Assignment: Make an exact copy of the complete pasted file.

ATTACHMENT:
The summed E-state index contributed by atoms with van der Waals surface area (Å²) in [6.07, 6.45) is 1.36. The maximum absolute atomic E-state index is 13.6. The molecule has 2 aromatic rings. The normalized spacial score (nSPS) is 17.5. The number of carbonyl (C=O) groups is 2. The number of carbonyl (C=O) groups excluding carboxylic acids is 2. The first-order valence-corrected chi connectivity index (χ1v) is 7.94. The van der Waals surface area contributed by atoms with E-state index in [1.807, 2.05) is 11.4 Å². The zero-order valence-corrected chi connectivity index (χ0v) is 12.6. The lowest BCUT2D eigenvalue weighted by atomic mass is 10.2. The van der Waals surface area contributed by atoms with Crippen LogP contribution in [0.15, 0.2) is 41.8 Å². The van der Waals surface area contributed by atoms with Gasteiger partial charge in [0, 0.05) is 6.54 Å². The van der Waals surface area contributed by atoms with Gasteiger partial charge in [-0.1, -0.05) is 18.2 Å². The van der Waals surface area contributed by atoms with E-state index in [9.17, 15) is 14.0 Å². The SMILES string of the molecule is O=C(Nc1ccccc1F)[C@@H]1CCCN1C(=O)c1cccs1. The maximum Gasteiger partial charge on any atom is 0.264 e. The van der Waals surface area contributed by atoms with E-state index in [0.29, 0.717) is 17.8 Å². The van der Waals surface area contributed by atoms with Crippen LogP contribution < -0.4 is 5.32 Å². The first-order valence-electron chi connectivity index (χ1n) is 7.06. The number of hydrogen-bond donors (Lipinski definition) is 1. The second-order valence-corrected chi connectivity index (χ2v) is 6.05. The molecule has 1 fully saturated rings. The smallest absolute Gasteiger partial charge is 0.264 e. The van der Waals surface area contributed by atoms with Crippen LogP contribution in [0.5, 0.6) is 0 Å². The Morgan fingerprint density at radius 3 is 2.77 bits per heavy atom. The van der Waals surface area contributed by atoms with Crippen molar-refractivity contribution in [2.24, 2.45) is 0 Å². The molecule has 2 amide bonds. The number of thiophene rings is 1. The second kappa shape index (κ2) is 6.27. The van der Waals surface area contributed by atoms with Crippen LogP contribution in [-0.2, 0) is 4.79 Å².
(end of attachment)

The summed E-state index contributed by atoms with van der Waals surface area (Å²) in [6.07, 6.45) is 1.36. The maximum absolute atomic E-state index is 13.6. The molecule has 2 aromatic rings. The normalized spacial score (nSPS) is 17.5. The number of carbonyl (C=O) groups is 2. The number of carbonyl (C=O) groups excluding carboxylic acids is 2. The first-order valence-corrected chi connectivity index (χ1v) is 7.94. The van der Waals surface area contributed by atoms with E-state index in [1.807, 2.05) is 11.4 Å². The zero-order valence-corrected chi connectivity index (χ0v) is 12.6. The lowest BCUT2D eigenvalue weighted by atomic mass is 10.2. The van der Waals surface area contributed by atoms with Crippen LogP contribution in [0.15, 0.2) is 41.8 Å². The van der Waals surface area contributed by atoms with Gasteiger partial charge in [0, 0.05) is 6.54 Å². The van der Waals surface area contributed by atoms with Gasteiger partial charge in [-0.1, -0.05) is 18.2 Å². The van der Waals surface area contributed by atoms with E-state index in [9.17, 15) is 14.0 Å². The SMILES string of the molecule is O=C(Nc1ccccc1F)[C@@H]1CCCN1C(=O)c1cccs1. The maximum Gasteiger partial charge on any atom is 0.264 e. The van der Waals surface area contributed by atoms with E-state index in [0.29, 0.717) is 17.8 Å². The van der Waals surface area contributed by atoms with Crippen LogP contribution < -0.4 is 5.32 Å². The first-order valence-electron chi connectivity index (χ1n) is 7.06. The number of hydrogen-bond donors (Lipinski definition) is 1. The second-order valence-corrected chi connectivity index (χ2v) is 6.05. The molecule has 1 fully saturated rings. The smallest absolute Gasteiger partial charge is 0.264 e. The van der Waals surface area contributed by atoms with Crippen LogP contribution in [0.5, 0.6) is 0 Å². The Morgan fingerprint density at radius 3 is 2.77 bits per heavy atom. The van der Waals surface area contributed by atoms with Crippen molar-refractivity contribution in [2.24, 2.45) is 0 Å². The molecule has 2 amide bonds. The number of thiophene rings is 1. The second kappa shape index (κ2) is 6.27. The van der Waals surface area contributed by atoms with Crippen LogP contribution in [-0.2, 0) is 4.79 Å².